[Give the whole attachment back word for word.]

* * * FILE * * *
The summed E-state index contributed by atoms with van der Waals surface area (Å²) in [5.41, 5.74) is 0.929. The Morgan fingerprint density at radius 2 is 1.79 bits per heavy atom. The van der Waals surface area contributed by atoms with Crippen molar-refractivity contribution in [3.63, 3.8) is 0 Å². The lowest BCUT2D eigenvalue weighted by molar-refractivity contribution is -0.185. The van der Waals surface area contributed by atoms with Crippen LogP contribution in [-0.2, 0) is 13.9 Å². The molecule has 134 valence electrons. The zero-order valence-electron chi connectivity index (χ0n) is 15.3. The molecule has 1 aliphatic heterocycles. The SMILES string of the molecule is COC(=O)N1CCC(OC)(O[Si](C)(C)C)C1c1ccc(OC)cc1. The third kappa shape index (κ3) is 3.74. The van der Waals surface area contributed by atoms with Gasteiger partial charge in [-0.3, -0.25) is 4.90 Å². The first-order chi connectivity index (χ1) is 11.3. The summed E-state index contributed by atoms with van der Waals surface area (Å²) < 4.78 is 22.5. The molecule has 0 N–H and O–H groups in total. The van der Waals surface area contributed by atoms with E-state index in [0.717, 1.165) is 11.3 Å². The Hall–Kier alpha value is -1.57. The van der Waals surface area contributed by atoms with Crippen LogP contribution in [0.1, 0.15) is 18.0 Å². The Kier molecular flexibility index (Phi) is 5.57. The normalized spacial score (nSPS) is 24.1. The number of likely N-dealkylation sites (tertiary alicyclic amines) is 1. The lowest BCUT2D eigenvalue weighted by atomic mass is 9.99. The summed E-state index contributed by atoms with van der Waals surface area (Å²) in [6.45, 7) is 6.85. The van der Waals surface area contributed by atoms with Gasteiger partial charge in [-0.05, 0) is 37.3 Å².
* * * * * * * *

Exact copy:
The summed E-state index contributed by atoms with van der Waals surface area (Å²) in [5.41, 5.74) is 0.929. The Morgan fingerprint density at radius 2 is 1.79 bits per heavy atom. The van der Waals surface area contributed by atoms with Crippen molar-refractivity contribution in [3.63, 3.8) is 0 Å². The lowest BCUT2D eigenvalue weighted by molar-refractivity contribution is -0.185. The van der Waals surface area contributed by atoms with Crippen LogP contribution in [-0.2, 0) is 13.9 Å². The molecule has 134 valence electrons. The zero-order valence-electron chi connectivity index (χ0n) is 15.3. The molecule has 1 aliphatic heterocycles. The SMILES string of the molecule is COC(=O)N1CCC(OC)(O[Si](C)(C)C)C1c1ccc(OC)cc1. The third kappa shape index (κ3) is 3.74. The van der Waals surface area contributed by atoms with Gasteiger partial charge in [-0.3, -0.25) is 4.90 Å². The first-order chi connectivity index (χ1) is 11.3. The summed E-state index contributed by atoms with van der Waals surface area (Å²) < 4.78 is 22.5. The molecule has 0 N–H and O–H groups in total. The van der Waals surface area contributed by atoms with E-state index in [0.717, 1.165) is 11.3 Å². The Hall–Kier alpha value is -1.57. The van der Waals surface area contributed by atoms with Crippen LogP contribution in [0.1, 0.15) is 18.0 Å². The Kier molecular flexibility index (Phi) is 5.57. The normalized spacial score (nSPS) is 24.1. The number of likely N-dealkylation sites (tertiary alicyclic amines) is 1. The lowest BCUT2D eigenvalue weighted by atomic mass is 9.99. The summed E-state index contributed by atoms with van der Waals surface area (Å²) in [6.45, 7) is 6.85. The van der Waals surface area contributed by atoms with Gasteiger partial charge in [-0.05, 0) is 37.3 Å².